Why the 'dental' divides our profession

VettedVetted November 2019
Volume 114
Issue 11

When a pet owner can't afford the highest standard of veterinary dental care, what choices do we have left?

When Birdie the poodle needs a full dental with extractions but the client can't pay for it, how do you move forward? (oxilixo / stock.adobe.com)

Ms. Bertrand sat quietly on the chair in the exam room. Her aging poodle, Birdie, was perched on her lap. I could smell the dog's mouth the second I opened the door. There's just no mistaking the odor of putrid teeth tangled with hair and pus. Birdie was in for her “annual” checkup (the last one was about five years earlier).

I asked all the usual questions: “How's Birdie doing?” Good. “Any concerns?” Nope. “Any difficulty eating?” None.

I checked her chart-no change in weight since the last visit. By all accounts, Birdie was happy and healthy (excusing, of course, the cesspool that was her mouth). I lifted Birdie's lips and pointed out the dental disease to Ms. Bertrand. I painstakingly explained all the risks associated with the condition. I did all the things. I made all the recommendations.

I'd love to say that Ms. Bertrand consented to everything and that we got Birdie scheduled for a full dental with all the bells and whistles. I wish I could say that we immediately drew blood for her preop labs, ran the ECG, filled the antibiotic prescription and got the signed estimate for the dental radiographs, nerve blocks, cleaning, polishing and extractions. Yes, that would have been ideal.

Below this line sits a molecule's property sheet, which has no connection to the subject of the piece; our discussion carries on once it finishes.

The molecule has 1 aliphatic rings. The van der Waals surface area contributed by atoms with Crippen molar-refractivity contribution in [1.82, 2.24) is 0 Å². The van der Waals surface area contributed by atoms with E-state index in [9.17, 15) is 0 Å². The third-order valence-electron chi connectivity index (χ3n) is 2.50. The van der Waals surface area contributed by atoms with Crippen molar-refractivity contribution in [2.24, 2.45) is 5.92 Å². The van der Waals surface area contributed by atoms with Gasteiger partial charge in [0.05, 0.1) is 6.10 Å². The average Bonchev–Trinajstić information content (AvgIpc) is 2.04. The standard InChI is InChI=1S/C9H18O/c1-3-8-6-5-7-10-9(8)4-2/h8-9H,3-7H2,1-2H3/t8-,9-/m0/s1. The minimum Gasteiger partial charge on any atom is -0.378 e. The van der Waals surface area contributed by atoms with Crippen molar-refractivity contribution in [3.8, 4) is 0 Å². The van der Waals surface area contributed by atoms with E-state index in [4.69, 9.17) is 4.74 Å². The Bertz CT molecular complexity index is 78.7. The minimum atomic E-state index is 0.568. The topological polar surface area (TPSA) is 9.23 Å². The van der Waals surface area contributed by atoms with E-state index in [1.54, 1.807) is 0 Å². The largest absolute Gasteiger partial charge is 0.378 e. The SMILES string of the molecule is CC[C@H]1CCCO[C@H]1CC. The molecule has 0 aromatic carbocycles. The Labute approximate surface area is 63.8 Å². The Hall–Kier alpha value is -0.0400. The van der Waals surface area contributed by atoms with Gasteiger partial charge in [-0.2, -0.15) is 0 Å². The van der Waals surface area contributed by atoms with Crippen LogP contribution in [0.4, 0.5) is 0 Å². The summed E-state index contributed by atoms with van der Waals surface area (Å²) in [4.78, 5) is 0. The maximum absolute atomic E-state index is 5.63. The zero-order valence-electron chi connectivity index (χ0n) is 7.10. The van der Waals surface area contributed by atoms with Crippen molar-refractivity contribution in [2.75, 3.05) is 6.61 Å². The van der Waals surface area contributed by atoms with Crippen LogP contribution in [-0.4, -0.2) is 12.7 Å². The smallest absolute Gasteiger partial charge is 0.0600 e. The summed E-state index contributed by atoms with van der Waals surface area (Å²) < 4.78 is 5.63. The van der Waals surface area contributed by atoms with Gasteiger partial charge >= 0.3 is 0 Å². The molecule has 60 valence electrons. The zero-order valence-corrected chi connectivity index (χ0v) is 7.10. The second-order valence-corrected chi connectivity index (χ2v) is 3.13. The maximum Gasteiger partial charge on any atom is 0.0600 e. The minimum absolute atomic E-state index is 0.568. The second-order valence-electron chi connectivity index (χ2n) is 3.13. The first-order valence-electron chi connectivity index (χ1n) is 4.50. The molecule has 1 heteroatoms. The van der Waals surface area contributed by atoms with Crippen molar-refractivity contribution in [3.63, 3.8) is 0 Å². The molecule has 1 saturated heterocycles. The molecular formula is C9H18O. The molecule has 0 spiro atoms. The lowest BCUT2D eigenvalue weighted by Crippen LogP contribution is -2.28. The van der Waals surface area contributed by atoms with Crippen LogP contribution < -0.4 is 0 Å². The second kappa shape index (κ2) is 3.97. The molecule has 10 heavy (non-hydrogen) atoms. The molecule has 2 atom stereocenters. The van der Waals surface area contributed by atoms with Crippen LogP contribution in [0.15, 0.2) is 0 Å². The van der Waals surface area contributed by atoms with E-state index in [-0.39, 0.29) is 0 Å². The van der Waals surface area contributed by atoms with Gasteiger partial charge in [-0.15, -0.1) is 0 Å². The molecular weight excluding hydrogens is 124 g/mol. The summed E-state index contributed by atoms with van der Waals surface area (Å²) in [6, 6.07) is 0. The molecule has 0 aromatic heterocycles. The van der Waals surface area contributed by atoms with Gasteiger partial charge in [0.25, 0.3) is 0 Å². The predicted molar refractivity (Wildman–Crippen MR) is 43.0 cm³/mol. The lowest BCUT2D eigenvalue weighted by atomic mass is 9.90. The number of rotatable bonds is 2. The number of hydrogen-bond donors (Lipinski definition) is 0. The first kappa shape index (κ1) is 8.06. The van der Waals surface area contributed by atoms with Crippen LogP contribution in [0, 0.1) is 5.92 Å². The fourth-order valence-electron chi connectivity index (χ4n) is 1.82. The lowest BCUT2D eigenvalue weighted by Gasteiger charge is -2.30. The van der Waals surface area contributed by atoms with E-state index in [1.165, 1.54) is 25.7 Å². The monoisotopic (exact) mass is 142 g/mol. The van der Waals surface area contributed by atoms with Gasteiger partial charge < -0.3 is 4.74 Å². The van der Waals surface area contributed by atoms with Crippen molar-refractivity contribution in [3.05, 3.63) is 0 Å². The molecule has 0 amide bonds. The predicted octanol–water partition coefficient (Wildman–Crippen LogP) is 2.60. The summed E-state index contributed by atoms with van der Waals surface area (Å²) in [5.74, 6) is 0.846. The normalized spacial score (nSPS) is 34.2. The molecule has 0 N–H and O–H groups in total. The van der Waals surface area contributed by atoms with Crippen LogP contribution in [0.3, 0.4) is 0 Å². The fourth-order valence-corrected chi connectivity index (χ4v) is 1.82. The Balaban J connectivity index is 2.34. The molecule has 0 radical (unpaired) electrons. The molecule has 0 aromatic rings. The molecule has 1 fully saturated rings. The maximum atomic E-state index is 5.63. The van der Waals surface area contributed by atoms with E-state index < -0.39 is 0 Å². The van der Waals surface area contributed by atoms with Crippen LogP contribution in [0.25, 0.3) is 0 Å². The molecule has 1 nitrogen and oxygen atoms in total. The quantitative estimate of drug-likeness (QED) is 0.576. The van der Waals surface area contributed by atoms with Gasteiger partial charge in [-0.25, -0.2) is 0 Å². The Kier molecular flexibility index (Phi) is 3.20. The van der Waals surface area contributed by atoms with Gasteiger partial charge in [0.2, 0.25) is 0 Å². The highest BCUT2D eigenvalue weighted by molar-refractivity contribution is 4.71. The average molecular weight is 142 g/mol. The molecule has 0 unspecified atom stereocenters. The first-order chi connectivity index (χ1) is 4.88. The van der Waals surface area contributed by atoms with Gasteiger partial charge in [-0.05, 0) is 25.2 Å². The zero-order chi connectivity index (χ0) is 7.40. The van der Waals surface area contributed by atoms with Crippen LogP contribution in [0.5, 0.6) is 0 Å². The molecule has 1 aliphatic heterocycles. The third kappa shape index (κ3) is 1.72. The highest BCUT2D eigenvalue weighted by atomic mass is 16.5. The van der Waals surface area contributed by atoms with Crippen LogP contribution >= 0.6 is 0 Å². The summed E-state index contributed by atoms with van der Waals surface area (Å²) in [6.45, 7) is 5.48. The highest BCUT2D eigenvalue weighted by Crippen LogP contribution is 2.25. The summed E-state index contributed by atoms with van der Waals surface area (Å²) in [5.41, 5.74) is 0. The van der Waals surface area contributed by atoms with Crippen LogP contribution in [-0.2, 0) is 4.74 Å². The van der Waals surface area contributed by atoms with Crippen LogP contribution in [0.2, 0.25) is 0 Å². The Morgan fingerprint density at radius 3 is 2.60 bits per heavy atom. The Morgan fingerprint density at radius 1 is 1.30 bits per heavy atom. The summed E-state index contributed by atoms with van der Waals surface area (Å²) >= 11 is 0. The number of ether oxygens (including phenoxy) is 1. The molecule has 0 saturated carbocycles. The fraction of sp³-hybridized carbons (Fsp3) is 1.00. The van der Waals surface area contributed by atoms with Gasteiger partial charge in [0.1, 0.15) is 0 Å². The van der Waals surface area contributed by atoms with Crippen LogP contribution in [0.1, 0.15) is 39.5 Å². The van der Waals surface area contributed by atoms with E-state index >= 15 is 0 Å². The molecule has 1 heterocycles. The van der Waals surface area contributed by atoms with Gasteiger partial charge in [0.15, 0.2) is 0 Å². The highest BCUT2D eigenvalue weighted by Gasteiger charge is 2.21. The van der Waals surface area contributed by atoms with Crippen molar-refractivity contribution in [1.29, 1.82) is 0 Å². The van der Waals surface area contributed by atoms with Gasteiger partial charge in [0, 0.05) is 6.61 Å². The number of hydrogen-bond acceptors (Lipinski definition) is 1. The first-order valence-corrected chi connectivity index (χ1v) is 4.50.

But that's not what happened.

When I lifted the lip on Birdie's mouth, Ms. Bertrand was legitimately shocked. She had lived with the dog for 14 years, and at home Birdie was as energetic as ever. She never missed a meal (which mostly consisted of cheap canned dog food and an occasional scrambled egg). She barked at the mailman every day like clockwork. She still got excited when she saw the leash, and she chased the backyard squirrel up the tree every chance she got. In Ms. Bertrand's eyes, there was nothing wrong with Birdie.